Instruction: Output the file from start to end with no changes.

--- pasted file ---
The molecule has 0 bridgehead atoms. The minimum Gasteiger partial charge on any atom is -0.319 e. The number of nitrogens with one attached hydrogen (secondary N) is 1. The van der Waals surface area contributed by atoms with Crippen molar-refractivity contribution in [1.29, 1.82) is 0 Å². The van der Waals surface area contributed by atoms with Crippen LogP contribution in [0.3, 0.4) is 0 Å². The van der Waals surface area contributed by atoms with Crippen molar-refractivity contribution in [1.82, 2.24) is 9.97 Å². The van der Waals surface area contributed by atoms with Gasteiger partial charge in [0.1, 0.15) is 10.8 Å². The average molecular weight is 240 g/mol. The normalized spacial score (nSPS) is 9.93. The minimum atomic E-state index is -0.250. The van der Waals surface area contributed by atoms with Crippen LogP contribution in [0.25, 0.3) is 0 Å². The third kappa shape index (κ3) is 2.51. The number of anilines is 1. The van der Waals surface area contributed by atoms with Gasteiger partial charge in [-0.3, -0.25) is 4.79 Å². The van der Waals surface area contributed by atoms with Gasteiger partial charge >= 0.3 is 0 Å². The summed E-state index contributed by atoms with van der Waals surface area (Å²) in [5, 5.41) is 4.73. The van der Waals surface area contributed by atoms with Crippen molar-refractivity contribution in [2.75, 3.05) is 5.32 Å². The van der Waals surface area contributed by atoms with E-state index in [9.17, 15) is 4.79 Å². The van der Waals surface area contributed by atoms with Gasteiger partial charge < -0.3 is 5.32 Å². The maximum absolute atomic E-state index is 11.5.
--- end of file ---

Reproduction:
The molecule has 0 bridgehead atoms. The minimum Gasteiger partial charge on any atom is -0.319 e. The number of nitrogens with one attached hydrogen (secondary N) is 1. The van der Waals surface area contributed by atoms with Crippen molar-refractivity contribution in [1.29, 1.82) is 0 Å². The van der Waals surface area contributed by atoms with Crippen LogP contribution in [0.3, 0.4) is 0 Å². The van der Waals surface area contributed by atoms with Crippen molar-refractivity contribution in [1.82, 2.24) is 9.97 Å². The van der Waals surface area contributed by atoms with Gasteiger partial charge in [0.1, 0.15) is 10.8 Å². The average molecular weight is 240 g/mol. The normalized spacial score (nSPS) is 9.93. The minimum atomic E-state index is -0.250. The van der Waals surface area contributed by atoms with Crippen LogP contribution in [0.25, 0.3) is 0 Å². The third kappa shape index (κ3) is 2.51. The number of anilines is 1. The van der Waals surface area contributed by atoms with Gasteiger partial charge in [-0.3, -0.25) is 4.79 Å². The van der Waals surface area contributed by atoms with Gasteiger partial charge >= 0.3 is 0 Å². The summed E-state index contributed by atoms with van der Waals surface area (Å²) in [5, 5.41) is 4.73. The van der Waals surface area contributed by atoms with Crippen molar-refractivity contribution in [2.75, 3.05) is 5.32 Å². The van der Waals surface area contributed by atoms with E-state index in [9.17, 15) is 4.79 Å². The van der Waals surface area contributed by atoms with Gasteiger partial charge < -0.3 is 5.32 Å². The maximum absolute atomic E-state index is 11.5.